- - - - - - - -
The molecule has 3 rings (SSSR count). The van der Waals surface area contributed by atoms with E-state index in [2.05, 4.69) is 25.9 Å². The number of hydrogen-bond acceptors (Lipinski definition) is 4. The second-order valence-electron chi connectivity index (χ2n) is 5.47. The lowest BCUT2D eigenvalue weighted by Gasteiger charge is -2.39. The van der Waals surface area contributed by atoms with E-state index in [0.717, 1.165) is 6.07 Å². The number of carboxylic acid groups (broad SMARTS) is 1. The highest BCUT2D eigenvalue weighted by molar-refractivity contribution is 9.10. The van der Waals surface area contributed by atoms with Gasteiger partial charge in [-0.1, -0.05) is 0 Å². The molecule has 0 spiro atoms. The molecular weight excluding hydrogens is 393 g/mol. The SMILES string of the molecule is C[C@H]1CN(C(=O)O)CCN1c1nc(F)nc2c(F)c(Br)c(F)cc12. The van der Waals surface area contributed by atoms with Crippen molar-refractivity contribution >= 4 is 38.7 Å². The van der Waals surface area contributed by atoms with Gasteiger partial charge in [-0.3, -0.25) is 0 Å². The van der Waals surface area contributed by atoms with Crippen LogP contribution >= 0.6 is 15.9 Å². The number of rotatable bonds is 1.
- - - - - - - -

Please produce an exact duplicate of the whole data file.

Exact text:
The molecule has 3 rings (SSSR count). The van der Waals surface area contributed by atoms with E-state index in [2.05, 4.69) is 25.9 Å². The number of hydrogen-bond acceptors (Lipinski definition) is 4. The second-order valence-electron chi connectivity index (χ2n) is 5.47. The lowest BCUT2D eigenvalue weighted by Gasteiger charge is -2.39. The van der Waals surface area contributed by atoms with E-state index in [0.717, 1.165) is 6.07 Å². The number of carboxylic acid groups (broad SMARTS) is 1. The highest BCUT2D eigenvalue weighted by molar-refractivity contribution is 9.10. The van der Waals surface area contributed by atoms with Gasteiger partial charge in [-0.1, -0.05) is 0 Å². The molecule has 0 spiro atoms. The molecular weight excluding hydrogens is 393 g/mol. The SMILES string of the molecule is C[C@H]1CN(C(=O)O)CCN1c1nc(F)nc2c(F)c(Br)c(F)cc12. The van der Waals surface area contributed by atoms with Crippen molar-refractivity contribution >= 4 is 38.7 Å². The van der Waals surface area contributed by atoms with Gasteiger partial charge in [-0.3, -0.25) is 0 Å². The van der Waals surface area contributed by atoms with Crippen LogP contribution >= 0.6 is 15.9 Å². The number of rotatable bonds is 1.